The third album from Australian soul/funk singer Kylie Auldist is out now on Tru Thoughts. Entitled ‘Still Life’, the new LP sees Auldist singing straight from the heart and telling the stories of her life, exploring themes such as love, loss and the passing of time with an intelligence and depth that only experience can inspire.
By turns wistful, uplifting, poignant and simply smoking hot, ‘Still Life’ is brimful of bright, accessible funk and sultry soul, served up by the velvety voiced diva with a healthy dose of disco inspired boogie. The album was co-written and produced by close collaborator Lance Ferguson (Lanu/The Bamboos), whose versatile production skills – as showcased across his many Lanu and The Bamboos releases – snap into action here with a classy updating of the ‘70s dancefloor sound. Exquisite string and horn arrangements on the record sit amongst emotive piano melodies, driving drums and the strut and snaking groove of Ferguson’s guitar.
The double A-side digital single, “Counting On You” / “Changes”, precedes the album on 17th September; pitching a soul song back-to-back with a disco track, this nugget lifts the lid on the super fresh and sunny effervescence of Kylie Auldist’s new material and has already been supported by funk and soul connoisseurs including Craig Charles (BBC 6Music) and Kev Beadle (Solar Radio) as well as being picked as the ‘Hot One’ on Jazz FM. However, the lighter end of the album is complemented by darker undercurrents; from the eerie, haunting “Daydream” to an inspired, lilting and strutting cover of “Howlin’ For You” which Kylie says “combines my love for The Black Keys with my lust for reggae”, through to the deep funk stormer “Nothin’ Else To Beat Me” which shows Kylie on classic world-beating fiery form. “All In You” is a love letter to her two sons.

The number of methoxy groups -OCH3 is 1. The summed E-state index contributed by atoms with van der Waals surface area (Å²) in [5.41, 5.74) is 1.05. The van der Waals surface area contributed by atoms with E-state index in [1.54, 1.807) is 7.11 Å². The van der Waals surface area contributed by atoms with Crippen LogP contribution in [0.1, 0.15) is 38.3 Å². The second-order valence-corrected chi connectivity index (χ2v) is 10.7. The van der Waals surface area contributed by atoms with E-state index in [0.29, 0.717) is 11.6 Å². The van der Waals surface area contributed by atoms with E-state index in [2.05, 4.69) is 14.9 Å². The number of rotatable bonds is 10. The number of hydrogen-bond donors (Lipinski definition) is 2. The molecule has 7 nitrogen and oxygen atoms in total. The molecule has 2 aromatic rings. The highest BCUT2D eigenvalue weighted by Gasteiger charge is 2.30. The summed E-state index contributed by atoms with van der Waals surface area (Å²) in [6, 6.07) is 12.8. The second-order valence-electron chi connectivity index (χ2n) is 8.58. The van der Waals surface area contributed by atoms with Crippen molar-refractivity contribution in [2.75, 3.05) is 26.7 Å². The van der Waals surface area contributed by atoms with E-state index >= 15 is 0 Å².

The combination of vocal strength, sass and lightness of touch that she has made her trademark, along with the heart and soul she pours into her songs, has gained Kylie Auldist the reputation as one of the best soul singers working today, attracting comparisons to the likes of Sharon Jones. The half-Samoan girl from the Outback moved to Melbourne to pursue singing at a young age, and having initially become known to the world as the front-woman with The Bamboos, over the course of her two previous acclaimed albums – 2008’s ‘Just Say’ and 2009’s ‘Made Of Stone’ – Kylie Auldist has positioned herself as a solo singer of some renown, within the soul and funk scenes and beyond.